Posted August 9, 2002 Atlanta
Communications & Marketing
Contact Lisa Grovenstein
Two Georgia Tech professors are among 84 of the nation's top young engineers selected by the National Academy of Engineering (NAE) to take part in its annual Frontiers of Engineering symposium, which brings together engineers age 30 to 45 who are performing leading engineering research and technical work.
Gregory D. Abowd, an associate professor in the College of Computing, and Fotis Sotiropoulos, an associate professor in the School of Civil and Environmental Engineering, will take part in the three-day event to be held Sept. 19-21.
The participants - from industry, academia, and government - were nominated by fellow engineers or organizations and were chosen from a field of nearly 150 applicants.
"Frontiers of Engineering is a unique opportunity for outstanding young engineers from a variety of disciplines to meet one another and discuss cutting-edge topics in the field," said NAE President Wm. A. Wulf. "This symposium brings together talented individuals who represent the future leaders in engineering."
Sotiropoulos' research focuses on the development of computational methods for simulating complex flows and the application of these methods to solve fluid mechanics problems encountered in a wide range of engineering applications. He has made novel research contributions in a diverse and multi-disciplinary range of topics in hydraulic engineering, environmental fluid mechanics, mechanical and biomedical engineering, ship hydrodynamics, and the application of chaos theory and non-linear dynamics to the study of fluid mixing.
Sotiropoulos has received a CAREER award from the National Science Foundation to develop advanced computational fluid dynamics (CFD) methods for simulating bridge foundation scour in natural rivers. With funding from the U.S. Department of Energy's Advanced Hydroturbine Program, he is also developing CFD techniques for predicting turbulent flows in hydropower installations in order to assess and minimize the impact of turbulence on the aquatic ecosystem.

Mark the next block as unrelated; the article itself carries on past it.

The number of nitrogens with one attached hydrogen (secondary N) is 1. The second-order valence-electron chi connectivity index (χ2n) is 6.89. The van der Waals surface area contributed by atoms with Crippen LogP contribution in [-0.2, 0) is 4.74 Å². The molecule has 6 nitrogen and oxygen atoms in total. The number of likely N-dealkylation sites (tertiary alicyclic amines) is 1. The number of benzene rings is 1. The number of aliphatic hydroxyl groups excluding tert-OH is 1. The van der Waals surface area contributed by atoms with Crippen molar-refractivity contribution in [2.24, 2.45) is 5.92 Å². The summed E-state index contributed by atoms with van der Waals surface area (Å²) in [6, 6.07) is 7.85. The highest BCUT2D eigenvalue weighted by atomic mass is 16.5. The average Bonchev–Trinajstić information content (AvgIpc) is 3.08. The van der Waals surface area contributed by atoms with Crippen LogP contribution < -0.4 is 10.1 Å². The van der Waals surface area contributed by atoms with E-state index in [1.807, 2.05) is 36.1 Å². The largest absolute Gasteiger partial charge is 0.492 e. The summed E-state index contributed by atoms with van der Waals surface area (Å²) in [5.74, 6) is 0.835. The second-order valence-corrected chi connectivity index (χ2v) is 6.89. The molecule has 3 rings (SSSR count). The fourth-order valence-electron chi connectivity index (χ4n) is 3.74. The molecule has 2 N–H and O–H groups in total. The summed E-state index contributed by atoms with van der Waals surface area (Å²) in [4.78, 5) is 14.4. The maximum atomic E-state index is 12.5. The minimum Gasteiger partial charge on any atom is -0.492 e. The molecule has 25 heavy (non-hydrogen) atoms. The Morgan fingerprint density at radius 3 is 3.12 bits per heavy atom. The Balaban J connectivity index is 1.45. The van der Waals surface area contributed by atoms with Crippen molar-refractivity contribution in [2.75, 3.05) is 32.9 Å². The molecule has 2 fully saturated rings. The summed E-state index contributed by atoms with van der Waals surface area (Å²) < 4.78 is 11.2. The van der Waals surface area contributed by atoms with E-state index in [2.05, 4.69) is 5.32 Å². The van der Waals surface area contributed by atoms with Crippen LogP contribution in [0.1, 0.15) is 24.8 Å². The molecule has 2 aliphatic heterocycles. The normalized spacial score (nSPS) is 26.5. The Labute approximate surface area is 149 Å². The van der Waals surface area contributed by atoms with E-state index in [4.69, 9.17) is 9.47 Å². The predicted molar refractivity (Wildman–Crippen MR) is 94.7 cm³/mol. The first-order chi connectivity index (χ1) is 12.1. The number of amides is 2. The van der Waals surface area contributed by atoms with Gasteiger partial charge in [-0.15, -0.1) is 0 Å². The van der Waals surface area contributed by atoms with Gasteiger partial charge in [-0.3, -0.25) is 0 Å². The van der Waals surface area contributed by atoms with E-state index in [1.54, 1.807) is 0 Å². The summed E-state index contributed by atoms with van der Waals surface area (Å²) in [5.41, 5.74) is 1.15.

Sotiropoulos is currently serving as an associate editor for the ASCE Journal of Hydraulic Engineering.
"I am honored to be invited to participate in such a high-level forum for shaping the national engineering research agenda, especially because this year CFD is prominently featured among the symposium topics," Sotiropoulos said. "I am looking forward to broadening my own research horizons by interacting and exchanging ideas with such a talented group of colleagues."
The second participant from Georgia Tech, Abowd is known for his innovative research projects. From Classroom 2000, (later re-named eClass) to the Aware Home Research Initiative (AHRI), both sponsored by the National Science Foundation, Abowd has led some exciting projects using available technology in new ways to improve people's lives.
His research interests lie in the intersection between Software Engineering and Human-Computer Interaction, specifically ubiquitous computing (ubicomp) and the research issues involved in building and evaluating ubicomp applications that impact everyday lives.
His eClass project uses technology to free students from the laborious task of trying to capture every word of a lecture and allows them to participate more in classroom discussion. The lectures are captured on audio, video and in writing, and students can access and review the notes later via the Web.
"I am particularly excited by this opportunity to catch up on some of the important advances in engineering and to reflect on what grand challenges remain," Abowd said. "This year's symposium will focus on quantum computing and human factors engineering, among other topics, and I am honored to be considered a relevant contributor to these discussions."
As director of AHRI, Abowd has shepherded a number of innovative projects in this multi-disciplinary research program focused on developing applications and technologies in a home environment that perceives and assists the occupants. Most of this research takes place in the Broadband Institute Residential Laboratory (BIRL) on Tenth Street -- a lab equipped with the latest in broadband networking and sensing technologies that looks like a house.
The Frontiers of Engineering symposium will be held at the National Academies' Arnold and Mabel Beckman Center in Irvine, Calif., and will explore topics in chemical engineering, human factors engineering, nuclear energy, and quantum information technology. Andrew Viterbi, president of Viterbi Group and co-founder of Qualcomm, will be a featured speaker.
Frontiers of Engineering is funded by the National Academy of Engineering and government and corporate sponsors. This year's sponsors are the U.S. Department of Defense, the Defense Advanced Research Projects Agency, Microsoft Corp., Ford Motor Co., IBM Corp., and Cummins Engine Co.